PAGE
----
Biocomplexity Breakout Session I
Questions for consideration:
- What do we mean by Biocomplexity?
- What are the essential components?
- How do these inform our activities
- As researchers?
- As educators (i.e., what we teach and how we teach it)?
What are the essential components of Biocomplexity?
Interfaces (between bio, geo, human)
- Broadly speaking
- Specific components
- Emphasizes areas of interaction
- Spatial—hastened to be emphasized
- Temporal—critical, needs more emphasis
- Connections and lessons across scales important
- Importance of teams
- Discussion of how much of each discipline?
- Feedback loops
- Hierarchies of organization
"Human" vs. "Natural" systems
- Break down this dichotomy
- All one "system"
- Moving from deterministic to probabilistic conceptions
- Importance in managing earth systems
- Process oriented
Implications for education
- Break down false barrier between earth sciences vs. life sciences.
- Create cultural shift to problem solving in a new integrated way.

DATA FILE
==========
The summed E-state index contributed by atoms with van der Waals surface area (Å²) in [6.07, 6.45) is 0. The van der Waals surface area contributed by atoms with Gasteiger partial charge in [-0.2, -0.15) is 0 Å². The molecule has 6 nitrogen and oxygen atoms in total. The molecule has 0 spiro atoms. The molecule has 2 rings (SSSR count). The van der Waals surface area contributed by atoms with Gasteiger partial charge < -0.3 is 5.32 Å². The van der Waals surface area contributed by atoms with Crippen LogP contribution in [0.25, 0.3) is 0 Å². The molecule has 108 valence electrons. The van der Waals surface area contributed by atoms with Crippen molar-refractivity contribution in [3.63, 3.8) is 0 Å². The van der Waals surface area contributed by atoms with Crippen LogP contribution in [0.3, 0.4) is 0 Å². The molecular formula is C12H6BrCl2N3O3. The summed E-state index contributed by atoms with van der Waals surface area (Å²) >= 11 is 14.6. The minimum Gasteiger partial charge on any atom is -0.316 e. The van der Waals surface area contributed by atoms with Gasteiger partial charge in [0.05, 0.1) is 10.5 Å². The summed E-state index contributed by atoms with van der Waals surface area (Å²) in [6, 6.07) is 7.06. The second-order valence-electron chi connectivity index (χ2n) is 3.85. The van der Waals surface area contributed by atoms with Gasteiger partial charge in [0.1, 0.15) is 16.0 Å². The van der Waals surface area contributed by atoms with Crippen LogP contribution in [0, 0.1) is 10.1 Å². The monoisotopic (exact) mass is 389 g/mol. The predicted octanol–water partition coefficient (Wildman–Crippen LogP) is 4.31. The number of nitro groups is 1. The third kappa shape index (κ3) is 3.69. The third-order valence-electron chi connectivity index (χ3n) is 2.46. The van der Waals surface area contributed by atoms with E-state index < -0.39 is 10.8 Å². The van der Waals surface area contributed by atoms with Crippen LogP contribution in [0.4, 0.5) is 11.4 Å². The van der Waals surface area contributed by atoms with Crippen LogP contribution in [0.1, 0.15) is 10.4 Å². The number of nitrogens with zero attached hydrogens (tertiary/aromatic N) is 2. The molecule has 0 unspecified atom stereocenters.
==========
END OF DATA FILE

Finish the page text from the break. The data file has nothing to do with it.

A list of key words in Biocomplexity
- Integrative perspective
- Temporal scale
- Spatial scale
- Systems dynamics
- Multiple feedbacks and mechanisms
- Environment (human and otherwise)
- Intersections of sub-systems
- Interdisciplinary and multidisciplinary
- Whole is greater than the sum of the parts
- How do we translate these themes into education?
- Do we consider humans as simply part of biological systems?
- What about social, cultural and economic systems?
- Biocomplexity research takes lots of people.
- Biocomplexity is entirely incompatible with academic structures (tenure, promotion, traditional disciplines and departments).
- "Utter failure" or "inadequacy" of a reductionist approach
- Physical, chemical, biological and human interactions and feedback (also pre-human)
- Spatial and temporal variability on a range of scales
- Multiple perspectives and ways of "knowing" and collecting "knowledge"
Value added—beyond what has been done before
- Advanced math understanding—emergent math
- Different levels of interaction
- Human response manifest in humanities
- Multiple ways of "knowing" and collecting "knowledge"
- Evolving science and academic culture
- Interdisciplinary/team building
- Change in individual thinking
- We don't know all the answers
- Clear teaching templates and students' resources
- Play on strengths of classroom
- Could be focus of:
- Intro courses (e.g. place-based)
- "Block" or "linked" courses
- Synthesis courses
- How would a biocomplexity curriculum be perceived post-graduation?
- What would a biocomplexity major/minor/degree mean?